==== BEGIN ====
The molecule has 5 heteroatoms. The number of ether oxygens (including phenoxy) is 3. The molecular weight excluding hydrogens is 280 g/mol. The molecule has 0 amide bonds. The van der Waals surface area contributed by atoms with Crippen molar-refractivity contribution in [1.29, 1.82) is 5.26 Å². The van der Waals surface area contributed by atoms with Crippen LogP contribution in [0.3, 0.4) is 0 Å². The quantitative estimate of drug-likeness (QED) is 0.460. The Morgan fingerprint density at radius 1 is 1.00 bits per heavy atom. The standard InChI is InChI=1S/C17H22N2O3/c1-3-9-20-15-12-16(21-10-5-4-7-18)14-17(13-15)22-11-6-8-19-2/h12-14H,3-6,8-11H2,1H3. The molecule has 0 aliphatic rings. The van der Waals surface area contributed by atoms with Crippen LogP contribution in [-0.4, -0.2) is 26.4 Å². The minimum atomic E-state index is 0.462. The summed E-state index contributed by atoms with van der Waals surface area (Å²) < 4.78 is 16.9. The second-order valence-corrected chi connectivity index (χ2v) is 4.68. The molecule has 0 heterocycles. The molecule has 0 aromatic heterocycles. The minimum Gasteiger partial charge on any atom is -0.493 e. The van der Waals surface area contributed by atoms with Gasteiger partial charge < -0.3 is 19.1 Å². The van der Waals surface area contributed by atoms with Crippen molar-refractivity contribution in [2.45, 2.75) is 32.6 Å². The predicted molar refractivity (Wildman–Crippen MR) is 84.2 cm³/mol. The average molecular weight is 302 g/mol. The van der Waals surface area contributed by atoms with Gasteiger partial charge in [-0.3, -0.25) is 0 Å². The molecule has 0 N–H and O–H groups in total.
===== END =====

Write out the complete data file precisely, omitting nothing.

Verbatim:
The molecule has 5 heteroatoms. The number of ether oxygens (including phenoxy) is 3. The molecular weight excluding hydrogens is 280 g/mol. The molecule has 0 amide bonds. The van der Waals surface area contributed by atoms with Crippen molar-refractivity contribution in [1.29, 1.82) is 5.26 Å². The van der Waals surface area contributed by atoms with Crippen LogP contribution in [0.3, 0.4) is 0 Å². The quantitative estimate of drug-likeness (QED) is 0.460. The Morgan fingerprint density at radius 1 is 1.00 bits per heavy atom. The standard InChI is InChI=1S/C17H22N2O3/c1-3-9-20-15-12-16(21-10-5-4-7-18)14-17(13-15)22-11-6-8-19-2/h12-14H,3-6,8-11H2,1H3. The molecule has 0 aliphatic rings. The van der Waals surface area contributed by atoms with Crippen LogP contribution in [-0.4, -0.2) is 26.4 Å². The minimum atomic E-state index is 0.462. The summed E-state index contributed by atoms with van der Waals surface area (Å²) < 4.78 is 16.9. The second-order valence-corrected chi connectivity index (χ2v) is 4.68. The molecule has 0 heterocycles. The molecule has 0 aromatic heterocycles. The minimum Gasteiger partial charge on any atom is -0.493 e. The van der Waals surface area contributed by atoms with Gasteiger partial charge < -0.3 is 19.1 Å². The van der Waals surface area contributed by atoms with Crippen molar-refractivity contribution in [2.45, 2.75) is 32.6 Å². The predicted molar refractivity (Wildman–Crippen MR) is 84.2 cm³/mol. The average molecular weight is 302 g/mol. The van der Waals surface area contributed by atoms with Gasteiger partial charge in [-0.3, -0.25) is 0 Å². The molecule has 0 N–H and O–H groups in total.